Holt also asked Trump about his past defense of birtherism – the claim that President Barack Obama was not really born in the U.S. and questions about his birth certificate.

Trump recently said he does believe Obama was born in the U.S., and blamed Clinton and her 2008 presidential campaign staff for spreading the birtherism claim. He accused Patti Solis Doyle, a longtime Clinton aide, of spreading the rumor, “and you can go look it up and check it out.”

Trump said the 2008 Clinton campaign was not able to get Obama to produce a long-form birth certificate proving that the president was born in Hawaii, while Trump himself was.

Clinton said Trump could not talk his way out of endorsing birtherism.

“He has really started his political activity based on this racist lie that this first black president was not an American citizen. There was absolutely no evidence for it, but he persisted, he persisted year after year because some of his supporters that he wanted to bring into his fold apparently believed it or wanted to believe it,” Clinton said.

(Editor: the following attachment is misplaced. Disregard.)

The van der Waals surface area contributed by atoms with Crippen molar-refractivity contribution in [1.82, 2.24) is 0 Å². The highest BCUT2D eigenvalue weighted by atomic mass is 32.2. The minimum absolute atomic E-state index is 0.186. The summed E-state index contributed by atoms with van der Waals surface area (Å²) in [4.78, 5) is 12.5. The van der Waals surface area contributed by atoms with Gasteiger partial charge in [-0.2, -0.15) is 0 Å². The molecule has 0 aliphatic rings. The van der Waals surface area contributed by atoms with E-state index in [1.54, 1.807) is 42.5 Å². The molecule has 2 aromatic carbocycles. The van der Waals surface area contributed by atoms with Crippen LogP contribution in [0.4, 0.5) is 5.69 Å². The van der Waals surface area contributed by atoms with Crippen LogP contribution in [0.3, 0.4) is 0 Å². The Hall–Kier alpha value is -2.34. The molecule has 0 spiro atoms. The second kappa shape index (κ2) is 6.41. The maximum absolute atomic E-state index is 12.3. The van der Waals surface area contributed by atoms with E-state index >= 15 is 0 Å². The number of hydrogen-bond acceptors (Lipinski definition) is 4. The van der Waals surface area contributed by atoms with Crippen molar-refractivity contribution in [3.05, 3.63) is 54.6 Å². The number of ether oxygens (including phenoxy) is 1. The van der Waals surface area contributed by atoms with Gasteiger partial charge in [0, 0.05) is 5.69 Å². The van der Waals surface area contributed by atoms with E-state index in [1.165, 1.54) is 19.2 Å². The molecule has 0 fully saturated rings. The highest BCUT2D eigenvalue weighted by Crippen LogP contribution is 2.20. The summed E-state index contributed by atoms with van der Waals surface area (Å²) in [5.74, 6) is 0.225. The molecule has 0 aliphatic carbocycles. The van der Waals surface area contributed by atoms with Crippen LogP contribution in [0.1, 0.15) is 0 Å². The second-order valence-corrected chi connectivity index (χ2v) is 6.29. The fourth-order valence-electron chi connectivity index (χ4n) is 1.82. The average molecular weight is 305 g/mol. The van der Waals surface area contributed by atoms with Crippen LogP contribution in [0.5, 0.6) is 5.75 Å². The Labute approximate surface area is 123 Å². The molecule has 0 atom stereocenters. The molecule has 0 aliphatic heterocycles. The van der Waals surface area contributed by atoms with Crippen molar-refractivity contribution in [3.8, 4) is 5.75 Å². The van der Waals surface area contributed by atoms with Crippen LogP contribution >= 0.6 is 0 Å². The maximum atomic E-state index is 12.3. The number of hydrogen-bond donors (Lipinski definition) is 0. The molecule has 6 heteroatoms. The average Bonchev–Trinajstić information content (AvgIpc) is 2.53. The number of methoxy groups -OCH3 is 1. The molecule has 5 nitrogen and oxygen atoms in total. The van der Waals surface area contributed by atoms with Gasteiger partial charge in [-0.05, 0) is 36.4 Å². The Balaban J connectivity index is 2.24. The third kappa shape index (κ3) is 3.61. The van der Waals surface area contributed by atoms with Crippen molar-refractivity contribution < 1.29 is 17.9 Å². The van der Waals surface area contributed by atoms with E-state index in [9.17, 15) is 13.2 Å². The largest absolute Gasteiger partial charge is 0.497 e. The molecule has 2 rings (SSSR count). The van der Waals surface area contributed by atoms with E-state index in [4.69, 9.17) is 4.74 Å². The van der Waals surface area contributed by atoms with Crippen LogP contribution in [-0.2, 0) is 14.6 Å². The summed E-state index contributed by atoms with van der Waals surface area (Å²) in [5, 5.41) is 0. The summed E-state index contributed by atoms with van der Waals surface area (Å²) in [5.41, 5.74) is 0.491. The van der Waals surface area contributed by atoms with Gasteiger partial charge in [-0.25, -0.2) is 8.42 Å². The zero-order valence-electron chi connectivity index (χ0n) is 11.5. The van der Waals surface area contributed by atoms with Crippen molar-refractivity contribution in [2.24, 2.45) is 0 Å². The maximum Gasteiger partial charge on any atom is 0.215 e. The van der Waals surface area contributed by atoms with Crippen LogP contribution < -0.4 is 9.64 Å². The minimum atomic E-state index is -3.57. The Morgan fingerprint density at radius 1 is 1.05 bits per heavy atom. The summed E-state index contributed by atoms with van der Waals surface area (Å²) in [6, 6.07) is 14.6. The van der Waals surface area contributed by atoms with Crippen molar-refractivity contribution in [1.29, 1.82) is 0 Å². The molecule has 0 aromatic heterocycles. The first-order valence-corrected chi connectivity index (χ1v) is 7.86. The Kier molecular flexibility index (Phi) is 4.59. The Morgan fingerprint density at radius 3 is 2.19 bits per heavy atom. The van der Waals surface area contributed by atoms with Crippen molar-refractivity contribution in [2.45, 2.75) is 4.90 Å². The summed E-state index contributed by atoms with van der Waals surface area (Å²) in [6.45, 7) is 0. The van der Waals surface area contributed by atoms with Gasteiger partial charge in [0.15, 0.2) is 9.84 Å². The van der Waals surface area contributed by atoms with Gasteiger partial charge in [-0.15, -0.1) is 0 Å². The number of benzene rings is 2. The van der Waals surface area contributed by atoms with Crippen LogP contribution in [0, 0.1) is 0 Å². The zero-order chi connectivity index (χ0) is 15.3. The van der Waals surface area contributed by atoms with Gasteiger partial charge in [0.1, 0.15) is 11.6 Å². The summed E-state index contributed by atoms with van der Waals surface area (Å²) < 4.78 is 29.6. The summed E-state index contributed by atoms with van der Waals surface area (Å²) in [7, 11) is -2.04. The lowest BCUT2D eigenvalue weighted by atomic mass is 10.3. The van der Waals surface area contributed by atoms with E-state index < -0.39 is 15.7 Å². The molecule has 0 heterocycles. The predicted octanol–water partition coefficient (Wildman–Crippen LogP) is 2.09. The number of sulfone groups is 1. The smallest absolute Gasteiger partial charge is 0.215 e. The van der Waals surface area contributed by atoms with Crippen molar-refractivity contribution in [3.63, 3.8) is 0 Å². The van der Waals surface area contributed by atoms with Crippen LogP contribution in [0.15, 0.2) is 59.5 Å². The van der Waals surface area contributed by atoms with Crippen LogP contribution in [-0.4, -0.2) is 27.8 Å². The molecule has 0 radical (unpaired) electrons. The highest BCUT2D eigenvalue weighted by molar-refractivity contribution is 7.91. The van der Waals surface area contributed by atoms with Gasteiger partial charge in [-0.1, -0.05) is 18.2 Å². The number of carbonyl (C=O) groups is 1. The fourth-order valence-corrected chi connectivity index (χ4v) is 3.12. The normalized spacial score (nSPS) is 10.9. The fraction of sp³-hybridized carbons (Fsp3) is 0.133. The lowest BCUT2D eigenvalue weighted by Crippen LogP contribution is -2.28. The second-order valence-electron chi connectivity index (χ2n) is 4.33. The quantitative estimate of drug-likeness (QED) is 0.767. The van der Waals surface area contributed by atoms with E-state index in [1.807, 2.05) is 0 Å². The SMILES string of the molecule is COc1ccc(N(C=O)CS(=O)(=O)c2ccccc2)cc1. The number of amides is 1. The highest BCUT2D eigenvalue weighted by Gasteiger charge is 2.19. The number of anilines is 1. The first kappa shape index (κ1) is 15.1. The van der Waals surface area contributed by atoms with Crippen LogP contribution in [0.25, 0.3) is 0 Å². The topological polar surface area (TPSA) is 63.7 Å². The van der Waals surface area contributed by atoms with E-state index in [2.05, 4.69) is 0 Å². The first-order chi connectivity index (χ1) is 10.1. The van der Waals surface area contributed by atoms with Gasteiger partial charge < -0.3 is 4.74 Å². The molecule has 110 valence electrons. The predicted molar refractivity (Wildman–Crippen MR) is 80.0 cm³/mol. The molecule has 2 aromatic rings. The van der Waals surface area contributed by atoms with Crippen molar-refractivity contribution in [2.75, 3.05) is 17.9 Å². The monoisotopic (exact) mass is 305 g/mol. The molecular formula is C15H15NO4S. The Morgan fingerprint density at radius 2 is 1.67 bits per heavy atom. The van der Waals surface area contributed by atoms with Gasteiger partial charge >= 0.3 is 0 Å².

Security And The Nation’s Greatest Threats

In discussing threats abroad, Clinton said cybersecurity needs more attention that it has been receiving, in particular nefarious efforts by Russia.

“I was so shocked when Donald invited Putin to come in and hack into Americans,” she said.

Trump said there was no way to know for sure whether it was really the Russians who hacked into Democratic National Committee servers. He said it could be China, and “it could also be someone sitting on a bed that weighs 400 pounds.”